Ever check your cellphone notifications behind the wheel without thinking about it? Ever drive from point A to point B without any memory of doing so? If so, you're not alone.
Those who have been driving for a long time may develop habits that can significantly increase the likelihood of a crash. When drivers attend driving school and first get their driver’s licenses, the rules of the road and safe driving habits are fresh in their minds.
However, drivers may gradually find themselves falling into a “comfort zone” where poor habits are second nature.
Dean T. Johnson, president and founder of The Sandy Johnson Foundation: Making Our Roads Safer, identified six dangerous driving habits that many drivers regularly engage in without realizing it, according to the National Safety Council (NSC).
Research was conducted as part of a series that determines how driver conditioning was a factor in the death of Sandy Johnson and her mother – both of whom were killed in an intersection crash in 2002.
Six dangerous habits drivers don't realize they're doing
By using the 2002 crash as an example and analyzing multiple reports from other crashes, Johnson was able to find a link between traffic accidents and driver conditioning.
According to Johons, there are six habits that drivers engage in without realizing it. These include:
- Mental compromise: This habit involves splitting attention between driving and other activities or thoughts. Examples include:
- Taking eyes off the road to look at something in or outside of a car
- Engaging in activities other than driving
- Daydreaming or getting lost in a thought
- Cognitive disengagement: This includes driving without thought or any memory of doing so. Cognitive disengagement is also known as “highway hypnosis” and usually impacts drivers who travel the same route on a regular basis.
- Tunnel Vision: Peripheral vision can be compromised when drivers focus only on a small section of the road in the far-off distance. Drivers are not only unaware of what’s going on next to them or in their blind spots, they may pass through traffic lights, stop signs, and intersections without even realizing it.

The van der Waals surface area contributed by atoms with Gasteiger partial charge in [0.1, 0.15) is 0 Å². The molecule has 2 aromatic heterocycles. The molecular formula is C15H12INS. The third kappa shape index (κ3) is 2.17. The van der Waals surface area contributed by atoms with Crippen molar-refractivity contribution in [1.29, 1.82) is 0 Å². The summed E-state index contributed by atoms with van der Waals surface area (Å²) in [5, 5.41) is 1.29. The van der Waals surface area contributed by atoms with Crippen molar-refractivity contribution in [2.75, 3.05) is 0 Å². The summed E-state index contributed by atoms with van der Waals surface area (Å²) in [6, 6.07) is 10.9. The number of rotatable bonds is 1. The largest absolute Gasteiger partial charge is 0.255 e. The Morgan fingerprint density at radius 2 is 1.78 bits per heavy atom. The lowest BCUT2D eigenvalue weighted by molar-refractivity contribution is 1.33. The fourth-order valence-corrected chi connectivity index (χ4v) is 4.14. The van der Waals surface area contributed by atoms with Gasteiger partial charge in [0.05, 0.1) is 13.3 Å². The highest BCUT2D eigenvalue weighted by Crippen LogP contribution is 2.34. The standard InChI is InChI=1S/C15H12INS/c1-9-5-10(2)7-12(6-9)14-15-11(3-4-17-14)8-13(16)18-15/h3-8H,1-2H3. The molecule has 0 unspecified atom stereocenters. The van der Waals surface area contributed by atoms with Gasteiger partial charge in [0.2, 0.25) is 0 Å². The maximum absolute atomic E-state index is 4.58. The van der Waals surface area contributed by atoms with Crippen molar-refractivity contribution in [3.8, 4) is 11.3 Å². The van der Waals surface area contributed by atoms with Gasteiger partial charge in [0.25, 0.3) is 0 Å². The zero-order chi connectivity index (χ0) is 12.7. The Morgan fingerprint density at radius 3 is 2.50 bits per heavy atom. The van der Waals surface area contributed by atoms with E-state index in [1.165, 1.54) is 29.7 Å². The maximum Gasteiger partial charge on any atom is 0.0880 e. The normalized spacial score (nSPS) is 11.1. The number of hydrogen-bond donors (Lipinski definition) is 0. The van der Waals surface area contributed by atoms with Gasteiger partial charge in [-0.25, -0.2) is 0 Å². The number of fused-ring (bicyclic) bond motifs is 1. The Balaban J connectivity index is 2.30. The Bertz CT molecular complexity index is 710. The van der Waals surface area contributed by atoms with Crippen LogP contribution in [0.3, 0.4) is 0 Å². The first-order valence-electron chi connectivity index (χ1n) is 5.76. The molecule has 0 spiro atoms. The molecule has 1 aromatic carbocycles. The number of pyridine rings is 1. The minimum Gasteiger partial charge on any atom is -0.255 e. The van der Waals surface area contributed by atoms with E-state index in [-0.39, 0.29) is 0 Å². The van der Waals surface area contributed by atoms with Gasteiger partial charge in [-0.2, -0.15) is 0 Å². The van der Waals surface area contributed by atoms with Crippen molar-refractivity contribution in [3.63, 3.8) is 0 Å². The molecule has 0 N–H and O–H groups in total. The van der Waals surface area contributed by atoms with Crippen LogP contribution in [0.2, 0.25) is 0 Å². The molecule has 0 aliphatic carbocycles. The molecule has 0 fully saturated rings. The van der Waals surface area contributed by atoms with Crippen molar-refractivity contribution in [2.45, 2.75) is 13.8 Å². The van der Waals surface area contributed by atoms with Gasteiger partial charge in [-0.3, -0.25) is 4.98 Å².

- Inattentional blindness: Inattention can cause drivers to fail to see what’s going on within their field of vision. This occurs when drivers are fixed on one thing but fail to see another.
- Delayed reaction time: Avoiding a crash requires full attention and immediate action. Any form of distraction or inattention can cause a delay in reaction time – such as identifying a collision risk immediately before a crash occurs.
Break the conditioning
In order to prevent a crash caused by driver conditioning, Johnson urges drivers to break these bad habits. Doing so requires being challenged regularly and using good judgment behind the wheel.
Drivers can break their conditioning simply by analyzing their actions and considering the consequences. For example, drivers who often text behind the wheel may have developed a habit of doing so because they have never been involved in a crash. It only takes a split second of inattention for a crash to occur, however.
If you or a loved one were injured in a crash with a driver who wasn’t fully engaged, discuss your matter with an experienced Orlando car accident attorney at Law Offices of Scott M. Miller, P.A. We offer free consultation. Contact us today to learn more.